• It is necessary to develop a catalog of security and privacy controls that addresses the entity’s applicable statutory, regulatory and contractual obligations. Risks must map to the entity’s security & privacy controls. Ideally, the controls are weighted since not all security & privacy controls are equal
  7. DEFINE CAPABILITY MATURITY MODEL (CMM) TARGETS
    • It is necessary for an entity to define “what right looks like” for the level of maturity it expects for deployed security and privacy controls. This is generally defined by aligning with a Capability Maturity Model (CMM).
    • Maturity model criteria should be used by the organization as the benchmark to evaluate security and privacy controls.
  8. PERFORM RISK ASSESSMENTS
    • With the previous steps addressed, an assessor will leverage those deliverables (e.g., Risk Management Program (RMP), threat catalog, risk catalog, controls catalogs, etc.) to implement a functional capability to assess risk across the entity. That documented assessment criteria from the previous steps exists to guide the assessor when performing risk assessments.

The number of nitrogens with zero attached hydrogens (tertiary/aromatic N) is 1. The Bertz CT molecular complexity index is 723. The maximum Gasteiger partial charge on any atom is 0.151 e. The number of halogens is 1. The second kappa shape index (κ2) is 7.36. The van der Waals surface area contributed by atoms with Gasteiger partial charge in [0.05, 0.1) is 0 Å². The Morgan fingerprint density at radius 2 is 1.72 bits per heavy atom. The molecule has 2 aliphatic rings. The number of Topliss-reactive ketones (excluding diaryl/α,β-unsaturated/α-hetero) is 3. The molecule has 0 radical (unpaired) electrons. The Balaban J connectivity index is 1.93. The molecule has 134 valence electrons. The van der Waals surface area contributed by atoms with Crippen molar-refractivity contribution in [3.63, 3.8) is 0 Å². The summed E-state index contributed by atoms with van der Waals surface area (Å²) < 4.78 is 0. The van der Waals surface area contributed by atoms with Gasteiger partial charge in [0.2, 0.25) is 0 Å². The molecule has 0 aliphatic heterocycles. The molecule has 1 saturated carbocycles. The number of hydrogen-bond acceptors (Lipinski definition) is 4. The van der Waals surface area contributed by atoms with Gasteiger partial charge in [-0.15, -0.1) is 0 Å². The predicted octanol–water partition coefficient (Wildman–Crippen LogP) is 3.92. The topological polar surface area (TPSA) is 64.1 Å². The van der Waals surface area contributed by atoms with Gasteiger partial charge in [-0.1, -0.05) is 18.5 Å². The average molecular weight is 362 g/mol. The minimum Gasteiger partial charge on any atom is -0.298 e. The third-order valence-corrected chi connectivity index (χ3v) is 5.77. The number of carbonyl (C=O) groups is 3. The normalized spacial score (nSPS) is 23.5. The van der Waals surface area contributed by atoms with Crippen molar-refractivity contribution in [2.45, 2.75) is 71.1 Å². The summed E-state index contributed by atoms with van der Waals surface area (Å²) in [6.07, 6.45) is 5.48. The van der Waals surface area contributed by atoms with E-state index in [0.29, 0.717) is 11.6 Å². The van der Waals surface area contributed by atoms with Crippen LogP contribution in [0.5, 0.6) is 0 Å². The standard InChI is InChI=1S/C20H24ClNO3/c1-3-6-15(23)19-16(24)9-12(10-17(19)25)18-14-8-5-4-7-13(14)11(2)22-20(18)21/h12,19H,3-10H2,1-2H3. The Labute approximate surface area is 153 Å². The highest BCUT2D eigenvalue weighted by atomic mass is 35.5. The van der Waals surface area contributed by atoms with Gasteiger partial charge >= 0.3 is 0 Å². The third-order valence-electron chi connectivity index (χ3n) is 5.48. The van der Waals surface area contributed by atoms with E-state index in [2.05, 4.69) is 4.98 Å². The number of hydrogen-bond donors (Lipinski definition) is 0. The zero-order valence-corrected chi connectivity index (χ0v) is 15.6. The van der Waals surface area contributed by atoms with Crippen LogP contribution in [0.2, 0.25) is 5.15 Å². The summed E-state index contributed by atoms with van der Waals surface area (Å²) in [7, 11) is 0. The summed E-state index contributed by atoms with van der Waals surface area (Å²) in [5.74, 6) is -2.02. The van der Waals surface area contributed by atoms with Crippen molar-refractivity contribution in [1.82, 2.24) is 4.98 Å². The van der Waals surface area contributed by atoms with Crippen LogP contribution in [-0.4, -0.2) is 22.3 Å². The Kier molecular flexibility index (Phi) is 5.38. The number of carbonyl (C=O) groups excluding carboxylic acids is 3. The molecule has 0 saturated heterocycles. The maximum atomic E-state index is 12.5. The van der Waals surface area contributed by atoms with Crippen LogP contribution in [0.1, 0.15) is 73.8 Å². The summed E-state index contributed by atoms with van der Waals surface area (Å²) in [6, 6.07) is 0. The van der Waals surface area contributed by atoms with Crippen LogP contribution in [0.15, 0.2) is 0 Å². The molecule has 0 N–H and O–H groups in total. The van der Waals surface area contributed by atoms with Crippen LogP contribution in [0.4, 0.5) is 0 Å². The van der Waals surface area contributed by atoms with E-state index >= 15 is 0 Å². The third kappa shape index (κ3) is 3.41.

9. ESTABLISH THE CONTEXT FOR ASSESSING RISKS
    • Now that a methodology exists to assess risk, it is necessary for the assessor to establish the context of the Security & Privacy Risk Environment (SPRE). The SPRE is the overall operating environment that is in scope for the risk assessment. This is where the threats, risks and vulnerabilities affect the entity’s protection measures.
  10. CONTROLS GAP ASSESSMENT
    • Based on the applicable statutory, regulatory and contractual obligations that impact the SPRE, the entity is expected to have an applicable set of controls to cover those needs. That set of controls identifies the in-scope requirements that must be evaluated to determine what risk exists.
  11. ASSESS RISKS
    • When the control deficiencies are identified, the assessor must utilize an entity-accepted method to assess the risk in the most objective method possible.
  12. DETERMINE RISK
    • At the end of the day, risk needs to be understandable. This is generally why risk is bucketed into a set of pre-defined categories.
    • Before a risk report can be documented, it is very important to clarify if the results of the assessment are “inherent risk” or “residual risk” since those have entirely different meanings and implications.
      • INHERENT RISK: The Occurrence Likelihood (OL), in combination with the Impact Effect (IE) will provide the “inherent risk” score. This is considered a raw or unmitigated risk score. It is important to note that inherent risk does not take into account any control weighting, the maturity of implemented controls or any other mitigating factors.